A few weeks ago, I took the presumptive step of telling a would-be client that I thought her brand’s recent blog post was generic and unwanted, and she lectured me on the merits of a balanced content marketing strategy.
The response echoed arguments cereal manufacturers once made that the addition of fruit and dairy to servings of their bowls of empty, sugary calories constituted “a balanced breakfast.”
I stand by observation I made to her, though: Nobody wants more content.
It’s weird, if you think about it. On one hand, people want more transparency into what businesses do, authenticity from what they claim, and real involvement in how they’re run.
On the other hand, most content marketing is an online volume play, often using computer programs that can generate it autonomously, including all the requisite buzzwords, or outsourcing it to factories of human writers who churn it out based on the sketchiest of prompts.
The stuff that gets called “thought leadership” or “storytelling” is intended to get indexed and “visited” by online bots, or promoted by paid influencers who can push it to “followers” who have their own filters set-up to ignore or file away much of what they receive.
All of that activity generates numbers that can be viewed on marketing dashboards, rendering moot John Wanamaker’s now-ancient concern that half of his advertising spend was wasted…but that he didn’t know which half. Now, the spend works because content strategy is configured to deliver proof that it works.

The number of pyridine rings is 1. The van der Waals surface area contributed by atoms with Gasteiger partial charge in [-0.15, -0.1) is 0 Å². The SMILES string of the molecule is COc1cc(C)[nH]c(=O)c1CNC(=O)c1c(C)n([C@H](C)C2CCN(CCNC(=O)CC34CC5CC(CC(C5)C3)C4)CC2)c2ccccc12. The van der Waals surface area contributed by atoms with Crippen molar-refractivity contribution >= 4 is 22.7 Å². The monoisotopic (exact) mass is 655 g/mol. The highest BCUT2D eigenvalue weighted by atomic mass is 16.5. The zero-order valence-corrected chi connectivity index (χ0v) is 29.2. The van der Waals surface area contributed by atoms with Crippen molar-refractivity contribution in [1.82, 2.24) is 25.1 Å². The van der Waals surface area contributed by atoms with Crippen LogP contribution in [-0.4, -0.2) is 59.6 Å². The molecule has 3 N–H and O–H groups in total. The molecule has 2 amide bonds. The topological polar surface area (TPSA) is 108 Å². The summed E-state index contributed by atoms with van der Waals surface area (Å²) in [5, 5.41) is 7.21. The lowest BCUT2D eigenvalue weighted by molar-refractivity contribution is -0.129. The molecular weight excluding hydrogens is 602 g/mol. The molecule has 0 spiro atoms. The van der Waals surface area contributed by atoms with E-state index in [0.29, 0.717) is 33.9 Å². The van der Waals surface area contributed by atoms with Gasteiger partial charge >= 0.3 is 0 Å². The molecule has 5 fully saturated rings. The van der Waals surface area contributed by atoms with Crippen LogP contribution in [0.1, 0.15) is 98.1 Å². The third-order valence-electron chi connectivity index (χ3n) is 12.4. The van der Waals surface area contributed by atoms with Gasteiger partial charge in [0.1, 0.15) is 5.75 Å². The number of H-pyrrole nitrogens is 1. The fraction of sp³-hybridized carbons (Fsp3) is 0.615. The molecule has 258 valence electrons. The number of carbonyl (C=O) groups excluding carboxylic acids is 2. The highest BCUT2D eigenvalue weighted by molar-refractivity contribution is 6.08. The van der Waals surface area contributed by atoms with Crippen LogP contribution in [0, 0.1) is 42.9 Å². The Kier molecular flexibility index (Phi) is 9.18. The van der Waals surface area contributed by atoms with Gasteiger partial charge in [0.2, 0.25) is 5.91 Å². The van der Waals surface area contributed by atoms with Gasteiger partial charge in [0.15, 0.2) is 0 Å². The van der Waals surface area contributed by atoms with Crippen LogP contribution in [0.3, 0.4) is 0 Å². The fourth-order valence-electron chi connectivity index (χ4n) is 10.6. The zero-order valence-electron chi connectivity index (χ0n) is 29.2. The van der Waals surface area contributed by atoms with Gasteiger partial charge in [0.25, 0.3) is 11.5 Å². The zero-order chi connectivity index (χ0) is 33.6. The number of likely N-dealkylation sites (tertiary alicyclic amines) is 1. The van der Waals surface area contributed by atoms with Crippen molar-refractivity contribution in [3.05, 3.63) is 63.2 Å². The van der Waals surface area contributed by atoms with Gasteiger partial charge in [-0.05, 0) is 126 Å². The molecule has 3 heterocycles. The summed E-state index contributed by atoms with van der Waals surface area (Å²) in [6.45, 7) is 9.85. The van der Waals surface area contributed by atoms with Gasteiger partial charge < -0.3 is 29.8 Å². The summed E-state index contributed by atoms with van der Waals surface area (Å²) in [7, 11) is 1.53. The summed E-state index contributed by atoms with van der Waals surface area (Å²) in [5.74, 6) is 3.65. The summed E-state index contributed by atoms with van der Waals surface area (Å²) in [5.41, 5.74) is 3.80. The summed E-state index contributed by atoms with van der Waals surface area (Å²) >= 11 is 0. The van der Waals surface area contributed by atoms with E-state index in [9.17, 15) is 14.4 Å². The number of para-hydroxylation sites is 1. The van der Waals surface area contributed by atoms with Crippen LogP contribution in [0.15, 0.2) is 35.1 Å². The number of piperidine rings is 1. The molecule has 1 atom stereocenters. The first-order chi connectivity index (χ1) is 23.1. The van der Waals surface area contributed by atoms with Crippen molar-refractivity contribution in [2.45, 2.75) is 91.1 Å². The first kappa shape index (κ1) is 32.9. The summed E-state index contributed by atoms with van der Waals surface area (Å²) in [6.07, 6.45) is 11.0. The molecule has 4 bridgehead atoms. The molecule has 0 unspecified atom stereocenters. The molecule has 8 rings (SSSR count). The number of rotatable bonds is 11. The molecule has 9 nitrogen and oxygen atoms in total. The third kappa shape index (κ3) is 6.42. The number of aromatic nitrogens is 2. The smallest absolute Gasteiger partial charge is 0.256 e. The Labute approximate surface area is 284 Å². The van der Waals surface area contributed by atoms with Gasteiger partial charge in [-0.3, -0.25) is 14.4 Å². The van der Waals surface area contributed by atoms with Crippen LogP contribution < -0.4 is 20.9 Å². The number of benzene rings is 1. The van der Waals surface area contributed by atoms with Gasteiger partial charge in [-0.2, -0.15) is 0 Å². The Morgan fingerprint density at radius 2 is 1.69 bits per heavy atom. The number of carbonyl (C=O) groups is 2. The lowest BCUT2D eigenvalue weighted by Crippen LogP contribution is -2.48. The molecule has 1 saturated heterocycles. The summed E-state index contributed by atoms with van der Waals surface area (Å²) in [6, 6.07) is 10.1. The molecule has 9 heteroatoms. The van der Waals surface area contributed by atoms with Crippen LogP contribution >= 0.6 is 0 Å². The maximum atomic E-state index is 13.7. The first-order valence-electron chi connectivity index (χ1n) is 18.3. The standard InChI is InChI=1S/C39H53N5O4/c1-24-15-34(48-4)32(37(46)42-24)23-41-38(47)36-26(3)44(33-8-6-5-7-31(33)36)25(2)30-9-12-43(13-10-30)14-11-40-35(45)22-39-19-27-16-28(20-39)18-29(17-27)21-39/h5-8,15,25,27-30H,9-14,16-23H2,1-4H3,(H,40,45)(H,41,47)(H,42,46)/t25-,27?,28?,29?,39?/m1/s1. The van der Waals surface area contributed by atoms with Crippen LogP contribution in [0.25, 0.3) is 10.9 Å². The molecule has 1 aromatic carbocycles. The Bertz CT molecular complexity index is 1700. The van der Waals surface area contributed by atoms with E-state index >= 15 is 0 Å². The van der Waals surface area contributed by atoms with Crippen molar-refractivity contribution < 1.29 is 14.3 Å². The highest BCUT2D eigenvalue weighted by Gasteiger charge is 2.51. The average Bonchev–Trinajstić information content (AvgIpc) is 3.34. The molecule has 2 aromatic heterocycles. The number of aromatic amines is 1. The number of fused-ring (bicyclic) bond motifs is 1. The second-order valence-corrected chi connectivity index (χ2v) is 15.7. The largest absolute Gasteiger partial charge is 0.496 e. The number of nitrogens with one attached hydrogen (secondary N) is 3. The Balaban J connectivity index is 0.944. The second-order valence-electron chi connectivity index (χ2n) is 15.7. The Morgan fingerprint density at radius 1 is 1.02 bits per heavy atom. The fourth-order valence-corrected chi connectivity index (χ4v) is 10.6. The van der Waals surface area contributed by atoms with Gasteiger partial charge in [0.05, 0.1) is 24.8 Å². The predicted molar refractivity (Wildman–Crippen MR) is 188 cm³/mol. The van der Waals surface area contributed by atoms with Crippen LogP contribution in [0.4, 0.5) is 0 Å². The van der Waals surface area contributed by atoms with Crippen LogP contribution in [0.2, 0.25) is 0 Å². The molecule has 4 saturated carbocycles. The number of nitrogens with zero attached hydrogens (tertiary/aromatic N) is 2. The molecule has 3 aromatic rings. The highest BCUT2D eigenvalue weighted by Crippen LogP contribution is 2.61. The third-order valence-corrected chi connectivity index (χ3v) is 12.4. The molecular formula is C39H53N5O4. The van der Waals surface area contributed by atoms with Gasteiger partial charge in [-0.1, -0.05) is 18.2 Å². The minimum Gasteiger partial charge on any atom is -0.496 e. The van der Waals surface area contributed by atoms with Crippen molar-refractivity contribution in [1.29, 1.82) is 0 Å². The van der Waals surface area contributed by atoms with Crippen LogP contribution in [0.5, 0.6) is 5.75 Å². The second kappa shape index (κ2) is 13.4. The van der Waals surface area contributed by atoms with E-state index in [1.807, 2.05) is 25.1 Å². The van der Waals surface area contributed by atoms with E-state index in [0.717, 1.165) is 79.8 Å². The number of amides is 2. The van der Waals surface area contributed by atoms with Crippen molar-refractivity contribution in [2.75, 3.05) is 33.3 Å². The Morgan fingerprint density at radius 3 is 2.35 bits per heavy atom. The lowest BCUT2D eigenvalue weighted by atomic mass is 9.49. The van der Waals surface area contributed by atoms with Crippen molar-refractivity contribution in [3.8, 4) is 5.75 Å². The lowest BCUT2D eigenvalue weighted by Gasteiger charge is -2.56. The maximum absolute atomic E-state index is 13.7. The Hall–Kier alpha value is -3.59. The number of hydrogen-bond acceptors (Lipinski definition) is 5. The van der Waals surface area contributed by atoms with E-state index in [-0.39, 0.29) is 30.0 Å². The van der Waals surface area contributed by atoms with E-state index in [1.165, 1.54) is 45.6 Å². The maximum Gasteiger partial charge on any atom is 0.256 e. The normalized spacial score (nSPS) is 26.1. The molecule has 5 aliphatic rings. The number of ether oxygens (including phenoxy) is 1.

This essay is content. So was my unsolicited critique of that could-have-been-client’s blog post. Here’s a content marketing expert at a firm that promotes content marketing producing content to encourage clients to produce content in 2020.
Here’s an alternate worldview to consider:
Nobody wants more content. No human being wakes up in the morning hoping to see some generic stuff that declares that your brand knows that water is wet, created by robots and sent to them by an automated scheduler.
Worse yet, much if not most of what you produce is inherently untrustworthy, and your intentions are suspicious. Some, if not much of this distrust is the result of marketing communications that isn’t sincere or, again I believe but cannot prove, the product of content strategies.
Unconvinced? Name the brands that you think evidence quality or relevance to your life, or at least prompt your curiosity. Apple? Amazon? Tesla or SpaceX? Maybe a local brand?
None of them generate content, yet all of them achieve visibility either by doing something, daring to reveal mistakes and challenges, taking novel, bold positions on topics, and talking like real human beings.
That’s the opportunity for your business.
People have always wanted more news, better insights, and more meaningful and trustworthy information. Today’s technology allows marketers to look beyond the blunt and broad goals of traditional selling — hoping to deliver the right message and the right time, which usually meant trying to trip over people just about to make a purchase decision — and get involved in more touchpoints along the way by talking in new and different ways.
But don’t confuse process with purpose.
The drivers aren’t blanks in a Twitter or blog post schedule, a marketing plan that specifies buzzwords that need to be promoted, or executives who want to repeat what their management consultants have told them; the communications challenge is to say something when you have something to say.
Everyone wants better, more authentic, relevant, and memorable information.
Nobody wants more content.